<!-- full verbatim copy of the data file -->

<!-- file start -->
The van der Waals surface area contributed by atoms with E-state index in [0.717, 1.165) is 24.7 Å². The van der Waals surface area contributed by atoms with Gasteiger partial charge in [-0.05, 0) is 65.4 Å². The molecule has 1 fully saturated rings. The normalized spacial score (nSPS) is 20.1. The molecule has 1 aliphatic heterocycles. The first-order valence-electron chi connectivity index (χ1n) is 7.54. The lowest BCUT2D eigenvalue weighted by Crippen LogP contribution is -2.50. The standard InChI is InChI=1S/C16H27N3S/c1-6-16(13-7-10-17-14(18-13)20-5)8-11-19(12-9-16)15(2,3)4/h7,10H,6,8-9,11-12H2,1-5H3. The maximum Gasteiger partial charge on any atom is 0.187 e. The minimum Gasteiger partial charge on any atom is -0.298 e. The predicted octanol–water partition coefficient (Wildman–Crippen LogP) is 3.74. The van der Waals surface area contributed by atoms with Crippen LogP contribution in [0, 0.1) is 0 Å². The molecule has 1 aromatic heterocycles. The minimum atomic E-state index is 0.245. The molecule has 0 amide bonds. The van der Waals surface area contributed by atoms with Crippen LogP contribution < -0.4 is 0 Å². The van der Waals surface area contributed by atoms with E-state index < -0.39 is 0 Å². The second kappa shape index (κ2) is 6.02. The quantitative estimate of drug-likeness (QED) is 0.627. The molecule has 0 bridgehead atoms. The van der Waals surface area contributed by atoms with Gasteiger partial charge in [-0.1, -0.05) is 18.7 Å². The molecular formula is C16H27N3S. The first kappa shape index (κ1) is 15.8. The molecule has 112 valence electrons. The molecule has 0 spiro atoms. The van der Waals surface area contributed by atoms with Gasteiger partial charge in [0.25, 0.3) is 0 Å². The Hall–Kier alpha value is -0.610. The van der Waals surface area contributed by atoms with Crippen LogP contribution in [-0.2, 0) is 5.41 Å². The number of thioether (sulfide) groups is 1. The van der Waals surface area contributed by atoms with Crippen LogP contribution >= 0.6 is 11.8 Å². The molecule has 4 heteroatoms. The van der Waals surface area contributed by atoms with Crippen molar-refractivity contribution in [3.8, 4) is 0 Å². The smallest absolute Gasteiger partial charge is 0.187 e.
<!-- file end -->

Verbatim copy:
The van der Waals surface area contributed by atoms with E-state index in [0.717, 1.165) is 24.7 Å². The van der Waals surface area contributed by atoms with Gasteiger partial charge in [-0.05, 0) is 65.4 Å². The molecule has 1 fully saturated rings. The normalized spacial score (nSPS) is 20.1. The molecule has 1 aliphatic heterocycles. The first-order valence-electron chi connectivity index (χ1n) is 7.54. The lowest BCUT2D eigenvalue weighted by Crippen LogP contribution is -2.50. The standard InChI is InChI=1S/C16H27N3S/c1-6-16(13-7-10-17-14(18-13)20-5)8-11-19(12-9-16)15(2,3)4/h7,10H,6,8-9,11-12H2,1-5H3. The maximum Gasteiger partial charge on any atom is 0.187 e. The minimum Gasteiger partial charge on any atom is -0.298 e. The predicted octanol–water partition coefficient (Wildman–Crippen LogP) is 3.74. The van der Waals surface area contributed by atoms with Crippen LogP contribution in [0, 0.1) is 0 Å². The molecule has 1 aromatic heterocycles. The minimum atomic E-state index is 0.245. The molecule has 0 amide bonds. The van der Waals surface area contributed by atoms with Crippen LogP contribution < -0.4 is 0 Å². The van der Waals surface area contributed by atoms with E-state index < -0.39 is 0 Å². The second kappa shape index (κ2) is 6.02. The quantitative estimate of drug-likeness (QED) is 0.627. The molecule has 0 bridgehead atoms. The van der Waals surface area contributed by atoms with Gasteiger partial charge in [-0.1, -0.05) is 18.7 Å². The molecular formula is C16H27N3S. The first kappa shape index (κ1) is 15.8. The molecule has 112 valence electrons. The molecule has 0 spiro atoms. The van der Waals surface area contributed by atoms with Gasteiger partial charge in [0.25, 0.3) is 0 Å². The Hall–Kier alpha value is -0.610. The van der Waals surface area contributed by atoms with Crippen LogP contribution in [-0.2, 0) is 5.41 Å². The number of thioether (sulfide) groups is 1. The van der Waals surface area contributed by atoms with Crippen LogP contribution >= 0.6 is 11.8 Å². The molecule has 4 heteroatoms. The van der Waals surface area contributed by atoms with Crippen molar-refractivity contribution in [3.8, 4) is 0 Å². The smallest absolute Gasteiger partial charge is 0.187 e.